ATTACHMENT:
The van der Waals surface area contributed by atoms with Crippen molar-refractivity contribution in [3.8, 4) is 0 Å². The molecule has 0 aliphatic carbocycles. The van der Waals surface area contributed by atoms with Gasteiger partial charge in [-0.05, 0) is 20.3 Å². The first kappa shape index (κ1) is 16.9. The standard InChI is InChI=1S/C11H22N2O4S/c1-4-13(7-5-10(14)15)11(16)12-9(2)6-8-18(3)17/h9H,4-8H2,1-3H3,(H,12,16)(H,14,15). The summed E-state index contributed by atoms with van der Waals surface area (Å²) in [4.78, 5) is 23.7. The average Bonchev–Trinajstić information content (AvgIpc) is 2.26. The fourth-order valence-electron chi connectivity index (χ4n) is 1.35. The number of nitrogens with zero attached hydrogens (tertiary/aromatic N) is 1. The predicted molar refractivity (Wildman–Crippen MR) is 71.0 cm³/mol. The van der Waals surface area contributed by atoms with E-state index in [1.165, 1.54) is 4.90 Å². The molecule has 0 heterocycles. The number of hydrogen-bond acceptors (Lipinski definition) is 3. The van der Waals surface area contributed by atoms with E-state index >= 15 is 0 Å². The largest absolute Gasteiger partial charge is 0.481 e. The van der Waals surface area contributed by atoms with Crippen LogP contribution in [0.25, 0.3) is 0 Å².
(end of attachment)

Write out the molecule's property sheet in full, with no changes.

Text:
The van der Waals surface area contributed by atoms with Crippen molar-refractivity contribution in [3.8, 4) is 0 Å². The molecule has 0 aliphatic carbocycles. The van der Waals surface area contributed by atoms with Gasteiger partial charge in [-0.05, 0) is 20.3 Å². The first kappa shape index (κ1) is 16.9. The standard InChI is InChI=1S/C11H22N2O4S/c1-4-13(7-5-10(14)15)11(16)12-9(2)6-8-18(3)17/h9H,4-8H2,1-3H3,(H,12,16)(H,14,15). The summed E-state index contributed by atoms with van der Waals surface area (Å²) in [4.78, 5) is 23.7. The average Bonchev–Trinajstić information content (AvgIpc) is 2.26. The fourth-order valence-electron chi connectivity index (χ4n) is 1.35. The number of nitrogens with zero attached hydrogens (tertiary/aromatic N) is 1. The predicted molar refractivity (Wildman–Crippen MR) is 71.0 cm³/mol. The van der Waals surface area contributed by atoms with E-state index in [1.165, 1.54) is 4.90 Å². The molecule has 0 heterocycles. The number of hydrogen-bond acceptors (Lipinski definition) is 3. The van der Waals surface area contributed by atoms with E-state index >= 15 is 0 Å². The largest absolute Gasteiger partial charge is 0.481 e. The van der Waals surface area contributed by atoms with Crippen LogP contribution in [0.25, 0.3) is 0 Å².